Vol.2, No.4, 409-417 (2010) Natural Science
Copyright © 2010 SciRes. OPEN ACCESS
Overview of flooding damages and its destructions: a
case study of Zonguldak-Bartin basin in Turkey
Hasan Arman1,3, Ibrahim Yuksel2*, Lutfi Saltabas3, Fatih Goktepe3, Mehmet Sandalci3
1College of Science, Department of Geology, United Arab Emirates University, Al-Ain, UAE; Harman@uaeu.ac.ae;
2Faculty of Technology, Department of Construction, Sakarya University, Esentepe Campus, Sakarya, Turkey;
yukseli2000@yahoo.com; iyuksel@sakarya.edu.tr
3Engineering Faculty Department of Civil Engineering, Sakarya University, Esentepe Campus, Sakarya, Turkey
Received 29 December 2009; revised 26 January 2010; accepted 2 February 2010.
A number of devastating flood events have oc-
curred in the various river basins of Turkey in
the last decade. Because floods caused deaths,
suffering and extensive damages to both public
and private properties in the flood areas, the
government had to most of the damage in addi-
tion to losing significant revenues due to the
consequences of costly social and economic
disruption. On the other hand, some social
structures such as socioeconomic activities,
land-use patterns and hydro-morphological
processes are destroyed. Whereas flood control
structures are considered as one of the basic
strategies that can reduce flood damages and in
this context flood protection planning should
consider the full range of the hazard mitigation
activities. In Turkey, between 1945 and 1990, 737
flooding events were occurred and at least 830
people were killed. In 1998, there was a major
flooding in Zonguldak-Bartin region located on
north of Turkey. Due to this devastated flooding,
people lost their life and numbers of engineer-
ing structures built on the river and surrounding
area were totally destroyed or heavily damaged.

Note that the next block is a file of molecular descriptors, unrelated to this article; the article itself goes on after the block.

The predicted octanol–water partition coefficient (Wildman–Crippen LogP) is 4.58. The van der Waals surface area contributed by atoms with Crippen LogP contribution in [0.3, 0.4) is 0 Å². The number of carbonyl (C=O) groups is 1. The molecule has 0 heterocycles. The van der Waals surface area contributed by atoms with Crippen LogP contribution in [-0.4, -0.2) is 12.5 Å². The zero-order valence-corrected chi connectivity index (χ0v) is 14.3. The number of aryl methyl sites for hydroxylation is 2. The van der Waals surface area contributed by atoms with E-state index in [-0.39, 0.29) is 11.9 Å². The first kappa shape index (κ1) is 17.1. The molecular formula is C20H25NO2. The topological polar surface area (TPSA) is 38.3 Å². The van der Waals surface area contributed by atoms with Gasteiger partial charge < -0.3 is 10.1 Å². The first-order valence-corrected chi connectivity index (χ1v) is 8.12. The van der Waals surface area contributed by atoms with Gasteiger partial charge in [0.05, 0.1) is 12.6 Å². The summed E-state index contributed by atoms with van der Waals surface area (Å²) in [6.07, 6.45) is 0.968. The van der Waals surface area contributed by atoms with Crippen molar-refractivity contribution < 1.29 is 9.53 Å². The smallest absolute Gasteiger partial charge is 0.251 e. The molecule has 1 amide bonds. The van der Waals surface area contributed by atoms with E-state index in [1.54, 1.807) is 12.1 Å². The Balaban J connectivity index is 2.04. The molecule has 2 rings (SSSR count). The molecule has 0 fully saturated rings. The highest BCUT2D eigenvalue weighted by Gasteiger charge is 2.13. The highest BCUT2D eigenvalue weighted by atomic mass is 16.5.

Both side of the canal were covered with muddy
soil having 0.10-0.15 m thickness. Cleaning up
process took sometimes in the region. In this
paper, all these subjects have been investigated
in the basin and some engineering proposals
have been presented.
Keywords: Flood Damages; River Management;
Zonguldak-Bartin Basin; Flood Control
Beside social, economical, technological, administrative
and political gains during the development from pri-
marily communities to our information communities
throughout the history some hard to solve problems for
the future generations and for us about our environment
had occurred, especially because of industrialization and
urbanization attempts that do not care about environment
in spite of their economical profits. Due to global eco-
nomic order that overbalance the ecosystem, environ-
ment problems, which did not exist in twenty century,
exist in last twenty-five year. Problems like population
increase, decrease in agriculture land area, reduction of
ground water, devastation of forests, disappearing of
plants and animal kinds, air-water-soil pollution, in-
crease of temperature because of greenhouse gases, are
vital for humanity. As a result of this, because of climatic
changes it is expecting that there is a risk of hurricanes,
strong precipitations, or long-term drought, risk of lands
turning into desert [1]. Floods are due to heavy rainfall
on the coastal areas of the western and southern parts of
Turkey or to a sudden increase in air temperature, re-